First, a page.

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That’s what you call gutting it out.
Ottawa REDBLACKS quarterback Henry Burris was limping badly as he made his way into the interview room about a half an hour after he’d led his team to a 39-33 overtime victory in the 104th Grey Cup presented by Shaw.
He’d been nicked during warm-ups and was seen limping off the field before the game had even begun. Rumours swirled. The 41-year-old would not have his chance to attempt to lead his team to an upset win. Back-up Trevor Harris was going in. That was going to sting Smilin’ Hank, a fierce competitor who was very much looking forward to getting another chance to show his critics they were wrong.
Burris played, however. Boy howdy, did he ever.
With 461 passing yards, three touchdowns and another two that he lugged in himself, Burris put a “hell, yeah,” kind of stamp on his 17-year career. That performance of his was Flutie-esque, in numbers if not in style.
“Hands down the best one ever,” said Burris when he was asked how his effort stacked up against any other of his performances.
The setback during pre-game was a weird one, Burris said, describing the flukey nature of it all.
“I’m jogging back to the huddle to meet the guys, all of a sudden I felt a crunch-pop and my knee went unstable or buckled on me or something like that,” he said. “When I felt the pop, I couldn’t extend my leg fully and whenever I put pressure on it, it would just let go. When it happened I thought ‘this has to be a fluke thing, let me keep moving’ – but then it continued to do it again and again and again and then I was like, ‘no, please don’t tell me this is happening right now’.”
There were treatments given and Burris’ knee brace was adjusted so that he couldn’t fully extend his leg because that was where and when he was feeling the pain. The doctors gave him some pain killers and Burris told Head Coach Rick Campbell he could go, because his arm was feeling good.
As long as he could get good protection and make quick decisions, he figured he’d be fine.
“I didn’t know for sure if he was going to play,” said Campbell, whose decision to reinstate Burris as the REDBLACKS’ starting quarterback in Week 17 paid off with the ultimate prize. “I trust his judgement, I know him very well and he’s played a long time. We had a discussion that he wasn’t going to put himself in a bad position or the team in a bad position.”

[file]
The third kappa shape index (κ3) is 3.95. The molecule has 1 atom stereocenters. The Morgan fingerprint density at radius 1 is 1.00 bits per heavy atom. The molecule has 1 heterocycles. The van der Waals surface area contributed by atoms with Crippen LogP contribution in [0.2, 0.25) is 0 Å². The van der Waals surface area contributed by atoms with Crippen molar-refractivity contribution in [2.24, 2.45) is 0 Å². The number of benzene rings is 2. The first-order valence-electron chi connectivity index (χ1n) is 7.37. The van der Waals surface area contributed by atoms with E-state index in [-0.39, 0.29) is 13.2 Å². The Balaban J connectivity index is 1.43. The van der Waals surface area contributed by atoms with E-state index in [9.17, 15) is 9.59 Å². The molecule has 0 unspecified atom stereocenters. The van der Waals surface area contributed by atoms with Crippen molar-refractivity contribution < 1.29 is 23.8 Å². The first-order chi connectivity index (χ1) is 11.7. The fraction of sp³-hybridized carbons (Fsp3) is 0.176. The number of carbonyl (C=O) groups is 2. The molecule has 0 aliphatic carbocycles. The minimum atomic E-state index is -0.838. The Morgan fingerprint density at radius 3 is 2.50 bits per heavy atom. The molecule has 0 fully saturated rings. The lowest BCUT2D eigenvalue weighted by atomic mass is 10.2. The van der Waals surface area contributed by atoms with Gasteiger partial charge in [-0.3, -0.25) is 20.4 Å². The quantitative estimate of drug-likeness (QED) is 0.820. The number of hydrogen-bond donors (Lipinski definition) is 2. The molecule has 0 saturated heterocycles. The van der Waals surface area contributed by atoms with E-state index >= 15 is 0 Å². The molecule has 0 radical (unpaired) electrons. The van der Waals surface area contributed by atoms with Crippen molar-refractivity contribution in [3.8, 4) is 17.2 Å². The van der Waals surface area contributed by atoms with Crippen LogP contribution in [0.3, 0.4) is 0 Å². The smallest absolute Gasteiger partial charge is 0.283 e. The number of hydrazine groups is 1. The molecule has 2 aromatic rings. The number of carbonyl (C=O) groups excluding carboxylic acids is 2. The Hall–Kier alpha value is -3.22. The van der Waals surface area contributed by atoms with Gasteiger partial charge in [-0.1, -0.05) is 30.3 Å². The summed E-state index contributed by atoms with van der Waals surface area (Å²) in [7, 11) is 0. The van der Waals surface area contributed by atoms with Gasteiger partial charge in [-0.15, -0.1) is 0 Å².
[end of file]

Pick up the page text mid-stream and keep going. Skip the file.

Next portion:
Burris was given terrific offensive line protection most of the night, he made those quick decisions that he talked about and ended up hitting receiver Ernest Jackson with the winning score in overtime, cementing his legacy beyond a shadow of a doubt.
That will please Burris to no end, I’m sure. He’s had a history of taking negative comments to heart and using them for motivation.
However, you get the impression he would like to be done with all that and he was asked if maybe he is.
“I hope so, because really, what else can they say right now? For all the things they say I can’t do and the good Hank, bad Hank, what’s bad in winning a championship with an organization that’s only been in existence for three years?”
Retirement may have to wait. You could be excused for thinking Burris ought to hang ’em up and no longer subject himself to the physical bruising that a quarterback has to take. Seventeen years and now a third Grey Cup Championship to his credit (two as a starter). Pile a maestro-like performance against a prohibitive favourite on top of that and Hank could trade in that black Stetson he sported at the beginning of the week for a white one and ride off into the sunset as a hero.
Not so fast. Burris needs a little time to sort it out.
“Oh man,” he said, mulling over the question of retirement. “I mean, sometimes athletes can get greedy because the 2017 Grey Cup is in Ottawa. Of course I’ve got to get back and look at that checklist, but the chance to win back to back is a pretty sweet thing but I haven’t even thought about that yet.”
So much for the dramatic moment that a few figured we’d be getting. A podium announcement of ‘thanks, I’m heading out for good, folks’.
“Right now, to be able to go and win a championship here in Ottawa is definitely the icing on the cake and the cherry on top,” said Burris, so you know the possibility of a storybook ending is at least on the table.
“But if we can have two cakes with the icing and the cherry on top,” he added, “it would taste even sweeter.”
That’s Henry Burris for you. Wondering if he has more left. If he has more to offer, even after a gargantuan showing.
He’ll go when he’s good and ready.